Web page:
Geminor contributes to the recovery of waste paper by introducing a new waste stream between Sweden and Germany. – We have an ambition of becoming the natural link between upstream and downstream businesses within waste paper, says CM at Geminor in Sweden, Per Mernelius.
Growing demand for recovered waste paper (RCP) in Germany has made the country the most important off-taker market in Europe. This has opened for import from several countries, and Geminor is now focusing on the waste paper surplus in Sweden, explains Geminor Country Manager, Per Mernelius. With roughly 75 percent of the waste paper being collected and sorted, Sweden is on top among the European countries. This gives us a very good starting point for creating a functional stream of waste paper from Sweden to receiving markets such as Germany.
The conditions for waste paper export are improving in Sweden, explains Mernelius. From 1. January 2022, the municipalities in Sweden will have the ownership and responsibility for the disposal of Swedish waste paper, a new regulation that will create a more open market situation. Our ambition is not to take part in the collection of waste paper, but we want to become the natural link between upstream and downstream businesses in the value chain.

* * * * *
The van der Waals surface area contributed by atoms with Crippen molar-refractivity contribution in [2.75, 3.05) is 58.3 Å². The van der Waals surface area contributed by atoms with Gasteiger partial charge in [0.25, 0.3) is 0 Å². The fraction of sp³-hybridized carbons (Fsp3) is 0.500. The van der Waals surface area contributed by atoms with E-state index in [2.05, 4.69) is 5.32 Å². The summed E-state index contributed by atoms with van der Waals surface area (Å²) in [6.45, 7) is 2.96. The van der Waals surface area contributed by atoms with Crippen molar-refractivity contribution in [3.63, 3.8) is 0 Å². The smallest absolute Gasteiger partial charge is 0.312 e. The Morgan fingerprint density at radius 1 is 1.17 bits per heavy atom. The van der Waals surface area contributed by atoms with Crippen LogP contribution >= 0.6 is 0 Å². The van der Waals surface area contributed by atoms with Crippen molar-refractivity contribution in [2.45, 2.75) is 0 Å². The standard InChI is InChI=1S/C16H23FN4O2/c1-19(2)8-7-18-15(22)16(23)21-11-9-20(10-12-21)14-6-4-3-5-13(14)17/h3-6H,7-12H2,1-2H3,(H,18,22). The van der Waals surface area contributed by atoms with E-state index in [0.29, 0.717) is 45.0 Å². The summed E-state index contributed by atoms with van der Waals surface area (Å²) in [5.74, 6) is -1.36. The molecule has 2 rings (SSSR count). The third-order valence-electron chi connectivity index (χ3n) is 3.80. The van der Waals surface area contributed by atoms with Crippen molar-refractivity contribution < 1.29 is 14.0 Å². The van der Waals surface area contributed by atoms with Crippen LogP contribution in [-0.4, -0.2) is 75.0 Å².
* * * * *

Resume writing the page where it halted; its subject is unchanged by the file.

Increasing production in Germany
The paper industry mainly consists of three product lines: graphic paper for printing, production for paper for packaging, and the tissue industry. The packaging industry is the key driver and the most important off-taker in the German market at the moment, explains Yasser Ismail, waste paper expert and account manager at Geminor DE. The recycling of waste paper will grow considerably in the EU, and Germany alone will lack about 4,1 million tons of recovered paper from 2024 on. New paper mills for the production of packaging are being established – mills that need waste paper such as cardboard, cartons, and mixed paper. Our expertise in Germany lies in the logistics, sorting and treatment of paper to cater for the needs of the paper mills, says Ismail.
The shortage of hauler services in Europe is becoming an issue for the industry, which up until now mainly has depended upon road transport. However, the export of RDF and SRF on rails from Germany to Sweden is a Geminor service that now is creating synergies. We have an ambition of moving more of our waste transport to rails, which proves to be the most sustainable transport alternative in Europe today. The rail transport of residual waste fuels to Sweden gives us the opportunity of sending waste paper as return transport to Germany. This is both a sensible and cost-efficient alternative that reduces CO2 emissions, says Per Mernelius. The material recycling of waste paper has for a long time been an international multimillion-euro industry, and an important fraction in the EU’s efforts to create new circular economies towards 2030. Geminor steers towards more material recycling, and recovered paper will be an important part of this work, concludes CM at Geminor in Sweden, Per Mernelius.